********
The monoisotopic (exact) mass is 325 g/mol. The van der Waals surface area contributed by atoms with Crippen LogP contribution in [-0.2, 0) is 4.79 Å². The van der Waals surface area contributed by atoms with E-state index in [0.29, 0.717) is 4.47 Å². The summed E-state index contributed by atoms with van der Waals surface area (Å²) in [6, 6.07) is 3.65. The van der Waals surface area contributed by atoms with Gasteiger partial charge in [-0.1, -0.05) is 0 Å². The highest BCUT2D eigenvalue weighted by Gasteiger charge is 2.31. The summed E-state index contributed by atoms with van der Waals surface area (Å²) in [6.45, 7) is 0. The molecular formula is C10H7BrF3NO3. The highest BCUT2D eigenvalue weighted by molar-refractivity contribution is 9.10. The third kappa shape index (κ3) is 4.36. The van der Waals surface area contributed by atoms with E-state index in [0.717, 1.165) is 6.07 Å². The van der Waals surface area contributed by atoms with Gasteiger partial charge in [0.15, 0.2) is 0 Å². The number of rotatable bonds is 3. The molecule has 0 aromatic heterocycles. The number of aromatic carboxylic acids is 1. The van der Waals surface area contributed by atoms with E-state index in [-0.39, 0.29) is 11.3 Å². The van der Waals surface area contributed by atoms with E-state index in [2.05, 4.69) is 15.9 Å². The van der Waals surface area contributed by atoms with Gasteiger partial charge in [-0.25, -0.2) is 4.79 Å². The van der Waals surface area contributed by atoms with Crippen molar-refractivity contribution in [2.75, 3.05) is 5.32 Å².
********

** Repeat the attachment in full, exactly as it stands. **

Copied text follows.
The monoisotopic (exact) mass is 325 g/mol. The van der Waals surface area contributed by atoms with Crippen LogP contribution in [-0.2, 0) is 4.79 Å². The van der Waals surface area contributed by atoms with E-state index in [0.29, 0.717) is 4.47 Å². The summed E-state index contributed by atoms with van der Waals surface area (Å²) in [6, 6.07) is 3.65. The van der Waals surface area contributed by atoms with Gasteiger partial charge in [-0.1, -0.05) is 0 Å². The highest BCUT2D eigenvalue weighted by Gasteiger charge is 2.31. The summed E-state index contributed by atoms with van der Waals surface area (Å²) in [6.45, 7) is 0. The molecular formula is C10H7BrF3NO3. The highest BCUT2D eigenvalue weighted by molar-refractivity contribution is 9.10. The third kappa shape index (κ3) is 4.36. The van der Waals surface area contributed by atoms with E-state index in [0.717, 1.165) is 6.07 Å². The van der Waals surface area contributed by atoms with Gasteiger partial charge in [0.15, 0.2) is 0 Å². The number of rotatable bonds is 3. The molecule has 0 aromatic heterocycles. The number of aromatic carboxylic acids is 1. The van der Waals surface area contributed by atoms with E-state index in [-0.39, 0.29) is 11.3 Å². The van der Waals surface area contributed by atoms with E-state index in [2.05, 4.69) is 15.9 Å². The van der Waals surface area contributed by atoms with Gasteiger partial charge in [-0.25, -0.2) is 4.79 Å². The van der Waals surface area contributed by atoms with Crippen molar-refractivity contribution in [2.75, 3.05) is 5.32 Å².